First published: July 1996
‘The completion of the socialist revolution within national limits is unthinkable. One of the basic reasons for the crisis in bourgeois society is the fact that the productive forces created by it can no longer be reconciled with the framework of the national state. From this follow, on the one hand, imperialist wars, on the other, the utopia of a bourgeois United States of Europe. The socialist revolution begins on the national arena, it unfolds on the international arena, and is completed on the world arena. Thus, the socialist revolution becomes a permanent revolution in a news and broader sense of the word; it attains completion only in the final victory of the new society on our entire planet.’ – Trotsky
The social explosion in France at the end of last year, and the new wave of cuts in public spending planned in Germany, France, Spain, Belgium and other states, show the contradictions in which those on the left who supported the Treaty of Maastricht now find themselves. They endorse the very agreement which is co-ordinating the attacks on the welfare state on a European Union wide level and, in doing so, place themselves on a collision course with every section of the European labour movement acting to defend the welfare state.
Within the labour movement, the most sophisticated arguments in support of European Monetary Union stress, quite correctly, that the international character of the productive forces (globalisation) requires an international strategy of the working class, that neither ‘capitalism in one country’ nor ‘socialism in one country’ provide a workable strategy in the context of the capitalist world market. As Perry Anderson puts it: ‘Purely national strategies are vanishing for every part of the political spectrum.’ Anderson points out that, over the last two decades, the labour movement has lagged far behind capital in the necessary international organisation of forces: ‘The new reality is a massive asymmetry between the international mobility and organisation of capital, and the dispersal and segmentation of labour, that has no historical precedent. The globalisation of capitalism has not drawn the resistances to it together, but scattered and outflanked them… the future belongs to the set of forces that are overtaking the nation state. So far they have been captured or driven by capital – as in the past fifty years, internationalism has changed sides. So long as the left fails to win back the initiative here, the current system will be secure.’ 
Indeed, the greatest strength of capitalism since the end of the post-war boom has been its ability to continue to hold together an international capitalist system in conditions of increased inter-imperialist competition. This contrasts with the period of breakdown of the world capitalist market between 1914 and 1945, but it is extremely fragile – depending upon other capitalist powers tolerating enormous outflows of capital into the United States, the lynchpin of this system. This capital outflow his amounted to $1 trillion since 1980.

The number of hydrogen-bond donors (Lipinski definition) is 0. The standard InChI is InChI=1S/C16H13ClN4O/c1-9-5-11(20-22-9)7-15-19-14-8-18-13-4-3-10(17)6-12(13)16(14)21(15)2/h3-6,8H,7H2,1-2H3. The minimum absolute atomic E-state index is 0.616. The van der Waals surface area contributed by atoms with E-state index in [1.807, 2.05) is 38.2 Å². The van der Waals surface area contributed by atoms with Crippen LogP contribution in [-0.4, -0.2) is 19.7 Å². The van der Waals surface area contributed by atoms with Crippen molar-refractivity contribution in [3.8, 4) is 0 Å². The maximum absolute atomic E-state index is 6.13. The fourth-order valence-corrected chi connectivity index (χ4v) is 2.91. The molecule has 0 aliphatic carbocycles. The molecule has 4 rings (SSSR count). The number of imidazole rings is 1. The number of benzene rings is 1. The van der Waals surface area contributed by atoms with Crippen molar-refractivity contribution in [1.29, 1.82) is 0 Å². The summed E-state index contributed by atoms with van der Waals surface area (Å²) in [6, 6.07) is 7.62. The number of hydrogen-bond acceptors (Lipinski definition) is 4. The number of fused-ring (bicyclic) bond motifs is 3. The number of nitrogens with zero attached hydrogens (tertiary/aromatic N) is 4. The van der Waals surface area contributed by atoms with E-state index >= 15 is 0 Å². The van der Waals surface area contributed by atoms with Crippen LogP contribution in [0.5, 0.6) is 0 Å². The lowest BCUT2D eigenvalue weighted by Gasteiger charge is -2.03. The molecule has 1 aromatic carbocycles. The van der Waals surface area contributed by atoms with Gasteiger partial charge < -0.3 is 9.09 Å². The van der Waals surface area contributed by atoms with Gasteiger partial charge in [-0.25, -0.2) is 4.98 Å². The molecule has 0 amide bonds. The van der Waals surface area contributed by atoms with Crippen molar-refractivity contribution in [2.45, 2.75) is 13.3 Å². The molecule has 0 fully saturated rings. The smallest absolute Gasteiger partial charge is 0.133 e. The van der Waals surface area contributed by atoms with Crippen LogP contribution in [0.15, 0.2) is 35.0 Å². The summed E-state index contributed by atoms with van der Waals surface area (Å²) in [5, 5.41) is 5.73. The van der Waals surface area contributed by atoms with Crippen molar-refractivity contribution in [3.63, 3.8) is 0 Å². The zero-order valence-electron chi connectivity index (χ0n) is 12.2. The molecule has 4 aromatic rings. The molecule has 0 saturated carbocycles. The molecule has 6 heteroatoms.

The moves towards regional blocs in Europe, East Asia and North America are signs of increasing strain in this world capitalist system. They indicate that, left to itself – that is, were the working class to acquiesce in it – the attempt to recreate the pre-1914 system of imperialism will ultimately lead to a new outbreak of inter-imperialist conflict and blood-letting on a still greater scale than that from 1914 to 1945. This is because, while capitalism creates a world economy and division of labour, capitalist political power resides in individual states. While these may agree to divide up their influence in the world, such ‘agreements’ are on the basis on relative strength and, as relative strength changes, the division of the world must be reorganised to reflect those changes – generally with extreme violence.
The way out of this contradiction, which produced the inter-imperialist wars of the twentieth century, is represented in the existence of an international class – the proletariat, whose interests are international. The extraordinary genius of Marx was to understand and point this out 150 years ago. The international extension of the social division of labour in the capitalist world market and the purely national political framework of the bourgeois nation state constitutes one of the fundamental contradictions of capitalism. As the Communist Manifesto explained: ‘Modern industry has established the world market’ and ‘The need of a constantly expanding market for its products chases the bourgeoisie over the whole surface of the globe. It must nestle everywhere, settle everywhere, establish connections everywhere.’  Marx’s analysis has stood the test of time because it so accurately understood the reality of the dynamic of capitalist economic relations.
Thus the most famous call of Marx and Engels in the Communist Manifesto – ‘Workers of the World Unite’ – was not a flight of rhetoric, but expressed the material reality of the proletariat; an international class in the emerging world capitalist economy.
Or as Trotsky expressed the same point: ‘Internationalism is not an abstract principle but the expression of an economic fact. Just as liberalism was national, so socialism is international. Starting from the worldwide division of labour, the task of socialism is to carry the international exchange of goods and services to its highest development.’